Estonia will not lower subsidies to renewable-energy producers retroactively unless it reaches an agreement with investors, Environment Minister Keit Pentus said.
The ruling coalition partners have agreed that they cannot force a retroactive change in subsidies, introduced in 2007, as it would affect the “fragile” investment climate, Pentus told lawmakers in a question-and-answer session yesterday, according to a transcript on the parliament’s website.
The subsidies would be cut by as much as half from next year under a draft bill which is in the second of three parliamentary readings. The plan was first revealed by Economy Minister Juhan Parts in 2010 to lower costs for consumers, who pay for the subsidies directly through their energy bills.
The move would violate European Union law, the European Renewable Energies Federation lobby group said in February, urging Estonia to withdraw the plan.
The subsidies would drop by as much as 26 euros ($33) per megawatt hour of electricity, according to Brussels-based EREF lobby group. The planned retroactive changes would have a “devastating impact” on renewable-energy producers and represent a “flagrant violation” of EU rules, it said on Feb. 8.
“If the Economy Minister can negotiate with market participants and reach a common understanding, and if the market participants accept such a change, only in this case can it be implemented,” Pentus said. “If such an agreement can’t be made, then the state cannot enforce a retroactive change in the rules. This just wouldn’t be appropriate for Estonia.”
Dalkia International, a subsidiary of France’s Veolia Environnement (VIE), last December sold an 85 percent stake in a biomass-fired cogeneration plant near the capital Tallinn to a local company, citing a change in global strategy. Dalkia purchased the 75 percent stake it didn’t already own in 2009 and said the subsidies were essential for long-term investment plans in September 2010, when Parts first announced his idea.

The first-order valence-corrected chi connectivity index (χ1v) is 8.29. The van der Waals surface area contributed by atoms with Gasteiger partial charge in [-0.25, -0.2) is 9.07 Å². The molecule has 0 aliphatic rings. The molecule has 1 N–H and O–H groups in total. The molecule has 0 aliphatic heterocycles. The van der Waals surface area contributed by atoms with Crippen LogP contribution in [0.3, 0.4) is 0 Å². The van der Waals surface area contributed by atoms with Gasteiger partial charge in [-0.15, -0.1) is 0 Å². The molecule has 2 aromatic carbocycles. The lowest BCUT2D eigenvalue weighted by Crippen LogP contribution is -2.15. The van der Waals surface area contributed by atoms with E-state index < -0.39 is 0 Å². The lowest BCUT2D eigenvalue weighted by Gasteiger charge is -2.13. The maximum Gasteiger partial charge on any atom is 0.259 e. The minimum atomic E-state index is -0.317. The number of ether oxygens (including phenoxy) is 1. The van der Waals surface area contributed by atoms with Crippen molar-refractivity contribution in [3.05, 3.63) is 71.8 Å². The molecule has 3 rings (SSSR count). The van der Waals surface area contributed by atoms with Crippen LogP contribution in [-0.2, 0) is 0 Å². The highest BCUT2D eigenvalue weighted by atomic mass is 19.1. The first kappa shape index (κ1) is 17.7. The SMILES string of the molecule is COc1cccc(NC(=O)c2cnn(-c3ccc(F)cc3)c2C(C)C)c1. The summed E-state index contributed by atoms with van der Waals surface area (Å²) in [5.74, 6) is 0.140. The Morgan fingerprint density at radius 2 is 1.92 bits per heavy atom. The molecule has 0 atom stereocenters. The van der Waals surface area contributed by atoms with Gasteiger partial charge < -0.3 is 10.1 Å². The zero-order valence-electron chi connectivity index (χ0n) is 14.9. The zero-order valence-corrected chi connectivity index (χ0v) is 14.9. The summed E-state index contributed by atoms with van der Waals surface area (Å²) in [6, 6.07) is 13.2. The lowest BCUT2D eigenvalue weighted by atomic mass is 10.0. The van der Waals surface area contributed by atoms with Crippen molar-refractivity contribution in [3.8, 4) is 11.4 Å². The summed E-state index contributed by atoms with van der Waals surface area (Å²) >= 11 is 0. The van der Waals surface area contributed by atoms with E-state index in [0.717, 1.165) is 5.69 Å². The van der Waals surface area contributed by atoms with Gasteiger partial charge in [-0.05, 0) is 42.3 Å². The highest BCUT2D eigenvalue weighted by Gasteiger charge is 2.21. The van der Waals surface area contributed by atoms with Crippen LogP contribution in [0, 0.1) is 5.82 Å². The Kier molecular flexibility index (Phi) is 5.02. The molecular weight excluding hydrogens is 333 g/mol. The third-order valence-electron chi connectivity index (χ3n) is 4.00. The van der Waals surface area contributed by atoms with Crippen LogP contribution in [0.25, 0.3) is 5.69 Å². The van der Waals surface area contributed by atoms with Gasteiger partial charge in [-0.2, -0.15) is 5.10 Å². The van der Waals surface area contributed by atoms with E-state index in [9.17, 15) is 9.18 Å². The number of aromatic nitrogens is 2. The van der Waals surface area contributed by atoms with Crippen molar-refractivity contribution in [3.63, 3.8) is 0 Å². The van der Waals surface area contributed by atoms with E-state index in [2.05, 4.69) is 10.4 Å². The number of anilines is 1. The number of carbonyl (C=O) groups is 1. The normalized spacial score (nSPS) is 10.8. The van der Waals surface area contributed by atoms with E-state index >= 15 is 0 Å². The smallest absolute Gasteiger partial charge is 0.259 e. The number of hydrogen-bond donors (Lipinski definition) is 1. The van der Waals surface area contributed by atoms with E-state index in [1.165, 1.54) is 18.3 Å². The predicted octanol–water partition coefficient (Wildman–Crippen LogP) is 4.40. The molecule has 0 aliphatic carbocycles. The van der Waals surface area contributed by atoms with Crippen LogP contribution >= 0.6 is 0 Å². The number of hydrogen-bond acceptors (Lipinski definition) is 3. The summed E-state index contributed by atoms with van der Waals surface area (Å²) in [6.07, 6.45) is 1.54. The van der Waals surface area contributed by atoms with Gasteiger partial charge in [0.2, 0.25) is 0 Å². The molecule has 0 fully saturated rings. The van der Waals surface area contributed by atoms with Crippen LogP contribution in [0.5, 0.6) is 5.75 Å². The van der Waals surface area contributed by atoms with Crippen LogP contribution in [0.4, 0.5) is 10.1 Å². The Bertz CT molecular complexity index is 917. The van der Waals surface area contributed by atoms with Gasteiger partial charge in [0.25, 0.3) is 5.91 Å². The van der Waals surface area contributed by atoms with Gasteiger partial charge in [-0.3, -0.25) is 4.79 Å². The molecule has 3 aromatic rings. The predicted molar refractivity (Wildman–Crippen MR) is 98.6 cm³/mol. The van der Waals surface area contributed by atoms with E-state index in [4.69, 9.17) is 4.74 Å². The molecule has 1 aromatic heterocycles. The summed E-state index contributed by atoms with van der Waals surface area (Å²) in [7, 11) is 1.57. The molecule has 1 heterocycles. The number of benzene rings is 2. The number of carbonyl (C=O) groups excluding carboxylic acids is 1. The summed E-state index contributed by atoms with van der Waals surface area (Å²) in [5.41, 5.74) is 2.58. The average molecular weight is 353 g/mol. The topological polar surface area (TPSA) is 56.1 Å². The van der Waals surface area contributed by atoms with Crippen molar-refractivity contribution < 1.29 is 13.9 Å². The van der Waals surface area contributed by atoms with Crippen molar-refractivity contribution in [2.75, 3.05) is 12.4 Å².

Pentus also said the Economy Ministry should scrap from January green subsidy payments to co-generation units of state- owned Eesti Energia AS where oil shale and biomass are used as mixed fuel. This would reduce electricity bills by a “couple of percent” and remove preferential treatment for fossil fuel, she said. The Economy Ministry said last month the present plan should continue next year.
Electricity from renewables made up 16 percent of Estonia’s consumption in the first quarter, compared with 11 percent for all of 2011, grid operator Elering AS said last month. The oil shale-fired power units of Eesti Energia received 7.8 million euros in renewable support in the first quarter, four times more than a year earlier, and more than 40 percent of total subsidies of 19 million euros, according to Elering data.
To contact the reporter on this story: Ott Ummelas in Tallinn at firstname.lastname@example.org
To contact the editor responsible for this story: Balazs Penz at email@example.com